Speculation that Surkov’s influence was waning because the Kremlin was unhappy with developments in Donbass peaked last spring, when President Vladimir Putin waited three months after his re-election before reappointing Surkov. In October, reports surfaced about a downsizing of Govorun’s directorate (see Newsletter 46).
However, there were no immediate signs of policy changes in the “People’s Republics”, both of which recently embarked on policies closely associated with Surkov, who for many years oversaw the Kremlin’s youth policies. After initiating a Youth Parliament and a Public (or Civic) Chamber, the “DNR” on April 5 announced that it had founded a new military-patriotic youth movement called “Molodaya Gvardia” (Young Guard). A movement with the same name forms the youth wing of Vladimir Putin’s United Russia party.
Pasechnik PR offensive
In Luhansk, separatist leader Leonid Pasechnik surprised with a minor PR offensive. In early March, he launched a Twitter account, which one month and 26 Tweets later had about one thousand followers. On March 25 Pasechnik held a call-in-show for residents of Ukraine, in which the slightly uncomfortable looking “LNR”-leader answered (presumably well-prepared) questions read out by a moderator. Only two questions were filed via video, both by students from Luhansk proper and not from government-controlled areas.
Such “direct lines” were held frequently by Donetsk separatist leader Alexander Zakharchenko, who modelled them on Russian President Vladimir Putin’s much larger annual TV show. The new PR policy in Luhansk coincided with reports that the editor in chief of the official separatist TV station was sacked and replaced with an activist from Crimea.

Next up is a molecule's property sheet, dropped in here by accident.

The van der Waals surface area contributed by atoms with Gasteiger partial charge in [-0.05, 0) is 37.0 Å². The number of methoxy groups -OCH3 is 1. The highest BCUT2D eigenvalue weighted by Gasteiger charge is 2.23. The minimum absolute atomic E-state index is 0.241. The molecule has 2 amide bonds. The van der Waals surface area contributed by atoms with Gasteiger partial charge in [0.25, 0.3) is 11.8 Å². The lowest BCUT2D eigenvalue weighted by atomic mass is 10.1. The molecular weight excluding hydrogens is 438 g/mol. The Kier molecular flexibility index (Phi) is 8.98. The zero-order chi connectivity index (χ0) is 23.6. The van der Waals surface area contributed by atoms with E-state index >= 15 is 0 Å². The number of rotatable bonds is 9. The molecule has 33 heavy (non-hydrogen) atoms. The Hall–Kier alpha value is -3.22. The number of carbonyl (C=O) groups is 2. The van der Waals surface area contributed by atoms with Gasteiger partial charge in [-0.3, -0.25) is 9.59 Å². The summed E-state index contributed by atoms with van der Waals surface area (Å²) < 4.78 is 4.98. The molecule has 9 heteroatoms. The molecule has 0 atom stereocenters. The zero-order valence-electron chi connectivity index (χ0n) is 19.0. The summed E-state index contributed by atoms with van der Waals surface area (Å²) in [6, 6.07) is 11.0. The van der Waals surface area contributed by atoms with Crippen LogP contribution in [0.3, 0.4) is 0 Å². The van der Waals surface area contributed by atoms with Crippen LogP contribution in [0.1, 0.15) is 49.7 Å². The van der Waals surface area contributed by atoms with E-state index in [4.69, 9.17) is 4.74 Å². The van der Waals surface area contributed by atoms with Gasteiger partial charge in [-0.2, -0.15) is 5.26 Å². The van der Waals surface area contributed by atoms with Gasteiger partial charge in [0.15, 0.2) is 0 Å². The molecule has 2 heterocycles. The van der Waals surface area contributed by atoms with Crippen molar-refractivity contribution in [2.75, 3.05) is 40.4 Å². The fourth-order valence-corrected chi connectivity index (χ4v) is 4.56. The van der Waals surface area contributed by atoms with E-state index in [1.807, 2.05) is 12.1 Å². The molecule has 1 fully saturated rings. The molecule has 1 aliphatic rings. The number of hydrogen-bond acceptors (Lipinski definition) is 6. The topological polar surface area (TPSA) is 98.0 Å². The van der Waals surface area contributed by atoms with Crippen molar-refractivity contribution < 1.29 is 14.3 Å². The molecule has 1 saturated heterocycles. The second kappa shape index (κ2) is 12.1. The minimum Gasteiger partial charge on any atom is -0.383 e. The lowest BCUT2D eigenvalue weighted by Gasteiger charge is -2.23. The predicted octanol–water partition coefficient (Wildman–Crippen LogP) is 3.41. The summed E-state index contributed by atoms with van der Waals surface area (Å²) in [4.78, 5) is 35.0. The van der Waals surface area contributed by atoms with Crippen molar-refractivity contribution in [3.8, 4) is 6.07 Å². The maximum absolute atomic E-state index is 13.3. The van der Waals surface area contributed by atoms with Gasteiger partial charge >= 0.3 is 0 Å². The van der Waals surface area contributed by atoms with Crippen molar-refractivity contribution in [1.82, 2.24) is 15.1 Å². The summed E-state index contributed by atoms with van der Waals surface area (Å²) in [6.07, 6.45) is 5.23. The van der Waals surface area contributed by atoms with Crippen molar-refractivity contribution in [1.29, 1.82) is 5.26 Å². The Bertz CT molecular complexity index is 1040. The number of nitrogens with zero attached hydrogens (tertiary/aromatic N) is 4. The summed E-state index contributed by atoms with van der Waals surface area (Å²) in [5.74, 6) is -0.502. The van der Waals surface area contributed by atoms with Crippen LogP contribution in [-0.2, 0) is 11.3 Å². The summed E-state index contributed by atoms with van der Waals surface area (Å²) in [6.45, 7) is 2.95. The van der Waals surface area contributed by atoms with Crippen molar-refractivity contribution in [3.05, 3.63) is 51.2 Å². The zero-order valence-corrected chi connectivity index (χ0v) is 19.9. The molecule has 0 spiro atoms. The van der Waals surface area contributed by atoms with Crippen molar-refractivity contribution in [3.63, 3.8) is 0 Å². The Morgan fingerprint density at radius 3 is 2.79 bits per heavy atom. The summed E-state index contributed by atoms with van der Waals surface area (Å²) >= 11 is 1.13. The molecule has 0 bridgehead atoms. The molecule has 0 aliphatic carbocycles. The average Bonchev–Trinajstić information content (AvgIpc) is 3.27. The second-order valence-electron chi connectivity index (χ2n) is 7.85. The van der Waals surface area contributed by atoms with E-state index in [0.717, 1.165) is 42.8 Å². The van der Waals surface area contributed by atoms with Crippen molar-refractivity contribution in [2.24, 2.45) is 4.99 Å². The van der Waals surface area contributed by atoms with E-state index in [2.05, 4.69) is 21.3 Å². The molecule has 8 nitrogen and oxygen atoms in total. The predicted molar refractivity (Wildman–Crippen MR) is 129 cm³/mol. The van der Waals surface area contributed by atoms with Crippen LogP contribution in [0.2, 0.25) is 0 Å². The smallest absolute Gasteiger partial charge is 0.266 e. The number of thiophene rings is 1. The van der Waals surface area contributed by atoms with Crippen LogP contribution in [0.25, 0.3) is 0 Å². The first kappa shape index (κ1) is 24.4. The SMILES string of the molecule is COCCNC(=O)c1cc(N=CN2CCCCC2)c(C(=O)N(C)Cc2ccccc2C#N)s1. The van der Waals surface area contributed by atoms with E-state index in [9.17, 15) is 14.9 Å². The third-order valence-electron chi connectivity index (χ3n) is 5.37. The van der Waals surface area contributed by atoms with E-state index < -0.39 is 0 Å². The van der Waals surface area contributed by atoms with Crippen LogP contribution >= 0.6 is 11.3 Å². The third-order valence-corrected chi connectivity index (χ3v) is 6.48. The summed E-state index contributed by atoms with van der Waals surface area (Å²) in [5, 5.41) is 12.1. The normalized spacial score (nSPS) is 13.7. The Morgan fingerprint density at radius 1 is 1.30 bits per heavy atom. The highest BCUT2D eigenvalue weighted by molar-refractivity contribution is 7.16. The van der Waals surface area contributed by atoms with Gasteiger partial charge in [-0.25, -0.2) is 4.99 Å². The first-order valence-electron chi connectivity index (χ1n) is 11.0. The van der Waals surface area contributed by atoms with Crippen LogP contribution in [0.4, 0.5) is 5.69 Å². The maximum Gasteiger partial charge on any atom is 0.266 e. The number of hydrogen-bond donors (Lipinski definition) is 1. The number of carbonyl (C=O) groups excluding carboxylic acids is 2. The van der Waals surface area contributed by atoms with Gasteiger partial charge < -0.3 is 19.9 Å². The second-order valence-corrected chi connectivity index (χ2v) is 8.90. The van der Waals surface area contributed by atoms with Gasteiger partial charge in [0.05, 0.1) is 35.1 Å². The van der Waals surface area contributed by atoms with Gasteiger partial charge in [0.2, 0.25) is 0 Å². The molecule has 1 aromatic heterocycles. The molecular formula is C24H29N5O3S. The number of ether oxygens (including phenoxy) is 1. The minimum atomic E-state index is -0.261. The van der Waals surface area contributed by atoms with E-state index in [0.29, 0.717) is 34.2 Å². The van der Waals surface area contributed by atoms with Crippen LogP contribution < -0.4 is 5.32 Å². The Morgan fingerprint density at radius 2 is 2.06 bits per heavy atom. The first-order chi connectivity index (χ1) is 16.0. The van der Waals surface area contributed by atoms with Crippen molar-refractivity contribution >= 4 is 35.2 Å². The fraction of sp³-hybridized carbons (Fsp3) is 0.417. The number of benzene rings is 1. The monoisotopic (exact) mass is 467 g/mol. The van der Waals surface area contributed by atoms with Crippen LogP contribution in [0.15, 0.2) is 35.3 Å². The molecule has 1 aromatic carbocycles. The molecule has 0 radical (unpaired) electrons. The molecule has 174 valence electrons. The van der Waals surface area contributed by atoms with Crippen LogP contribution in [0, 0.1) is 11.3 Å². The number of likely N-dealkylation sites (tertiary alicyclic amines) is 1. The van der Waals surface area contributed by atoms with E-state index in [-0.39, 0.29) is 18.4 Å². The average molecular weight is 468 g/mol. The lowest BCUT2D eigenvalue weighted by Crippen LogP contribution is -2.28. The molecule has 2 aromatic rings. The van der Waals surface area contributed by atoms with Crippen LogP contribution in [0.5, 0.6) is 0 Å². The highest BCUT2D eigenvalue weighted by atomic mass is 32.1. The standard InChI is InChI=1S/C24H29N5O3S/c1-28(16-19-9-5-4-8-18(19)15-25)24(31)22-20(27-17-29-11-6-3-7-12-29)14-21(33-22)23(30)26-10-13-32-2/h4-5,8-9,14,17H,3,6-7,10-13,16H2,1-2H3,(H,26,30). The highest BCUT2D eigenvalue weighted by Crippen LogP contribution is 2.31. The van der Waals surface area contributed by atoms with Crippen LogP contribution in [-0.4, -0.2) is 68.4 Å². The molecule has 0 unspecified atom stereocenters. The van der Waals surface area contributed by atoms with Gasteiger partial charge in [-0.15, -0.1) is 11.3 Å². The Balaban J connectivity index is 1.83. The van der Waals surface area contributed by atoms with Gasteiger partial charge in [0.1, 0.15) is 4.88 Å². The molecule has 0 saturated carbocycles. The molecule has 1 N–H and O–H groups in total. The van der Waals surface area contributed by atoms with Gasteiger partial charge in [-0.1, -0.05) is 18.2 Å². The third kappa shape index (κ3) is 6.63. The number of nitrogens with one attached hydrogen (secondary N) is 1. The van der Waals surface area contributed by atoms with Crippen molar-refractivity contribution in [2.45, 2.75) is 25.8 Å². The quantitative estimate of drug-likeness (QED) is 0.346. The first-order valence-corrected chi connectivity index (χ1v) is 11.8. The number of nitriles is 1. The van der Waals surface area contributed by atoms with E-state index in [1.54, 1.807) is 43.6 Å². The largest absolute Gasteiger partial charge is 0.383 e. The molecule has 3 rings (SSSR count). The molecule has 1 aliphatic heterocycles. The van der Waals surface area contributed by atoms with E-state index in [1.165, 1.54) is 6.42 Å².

Pasechnik, a career intelligence officer who in 2014 defected from the Ukrainian SBU to the “LNR”, where he became “State Security” Minister, has previously not appeared much in public, unlike his predecessor Igor Plotnitsky, whom he ousted in a coup in late 2017.
On March 21, Pasechnik and his Donetsk colleague Pushilin signed a memorandum about merging the state railway companies in both “People’s Republics”. Pasechnik called the signing “another important step towards closer cooperation between the brotherly republics”. However, it was not clear when and if the merger will take place.
Despite promises to lift tariffs and even creating a customs union, cooperation between both separatist entities is developing extremely slow, even after the removal of leaders Plotnitsky (Luhansk) and Zakharchenko (who was killed last summer), who were said to have little like for each other (see Newsletter 32).
Pastor arrested during service
The “LNR” continued its crackdown against religious groups not belonging to the Russian Orthodox Church. State Security Ministry officials in separatist-controlled Sverdlovsk detained a Protestant Priest during a Sunday church service on March 24, according to fellow priest Serhiy Kosyak. The “LNR” has in the past raided services of Baptists in Luhansk (see Newsletter 40). Both People’s Republics force minority religious groups to register with authorities and no protestant church has so far managed to receive registration, according to Kosyak.